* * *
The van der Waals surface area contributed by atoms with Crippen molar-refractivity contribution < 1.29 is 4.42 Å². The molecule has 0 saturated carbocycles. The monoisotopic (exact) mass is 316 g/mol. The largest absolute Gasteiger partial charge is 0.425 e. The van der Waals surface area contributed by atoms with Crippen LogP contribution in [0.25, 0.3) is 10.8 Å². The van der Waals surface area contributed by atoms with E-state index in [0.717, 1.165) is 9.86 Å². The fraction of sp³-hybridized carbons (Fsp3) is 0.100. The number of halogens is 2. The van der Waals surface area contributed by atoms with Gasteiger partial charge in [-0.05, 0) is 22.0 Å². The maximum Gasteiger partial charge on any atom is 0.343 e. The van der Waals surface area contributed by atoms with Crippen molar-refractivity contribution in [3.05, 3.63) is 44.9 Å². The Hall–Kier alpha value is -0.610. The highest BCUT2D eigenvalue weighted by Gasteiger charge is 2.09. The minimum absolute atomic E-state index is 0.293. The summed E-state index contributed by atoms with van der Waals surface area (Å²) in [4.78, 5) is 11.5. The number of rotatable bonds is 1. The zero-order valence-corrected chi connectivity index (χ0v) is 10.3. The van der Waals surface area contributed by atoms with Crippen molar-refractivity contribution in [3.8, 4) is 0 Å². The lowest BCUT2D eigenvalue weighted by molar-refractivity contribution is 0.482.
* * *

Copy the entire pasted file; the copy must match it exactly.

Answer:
The van der Waals surface area contributed by atoms with Crippen molar-refractivity contribution < 1.29 is 4.42 Å². The molecule has 0 saturated carbocycles. The monoisotopic (exact) mass is 316 g/mol. The largest absolute Gasteiger partial charge is 0.425 e. The van der Waals surface area contributed by atoms with Crippen LogP contribution in [0.25, 0.3) is 10.8 Å². The van der Waals surface area contributed by atoms with E-state index in [0.717, 1.165) is 9.86 Å². The fraction of sp³-hybridized carbons (Fsp3) is 0.100. The number of halogens is 2. The van der Waals surface area contributed by atoms with Gasteiger partial charge in [-0.05, 0) is 22.0 Å². The maximum Gasteiger partial charge on any atom is 0.343 e. The van der Waals surface area contributed by atoms with Crippen molar-refractivity contribution in [3.05, 3.63) is 44.9 Å². The Hall–Kier alpha value is -0.610. The highest BCUT2D eigenvalue weighted by Gasteiger charge is 2.09. The minimum absolute atomic E-state index is 0.293. The summed E-state index contributed by atoms with van der Waals surface area (Å²) in [4.78, 5) is 11.5. The number of rotatable bonds is 1. The zero-order valence-corrected chi connectivity index (χ0v) is 10.3. The van der Waals surface area contributed by atoms with Crippen molar-refractivity contribution in [3.8, 4) is 0 Å². The lowest BCUT2D eigenvalue weighted by molar-refractivity contribution is 0.482.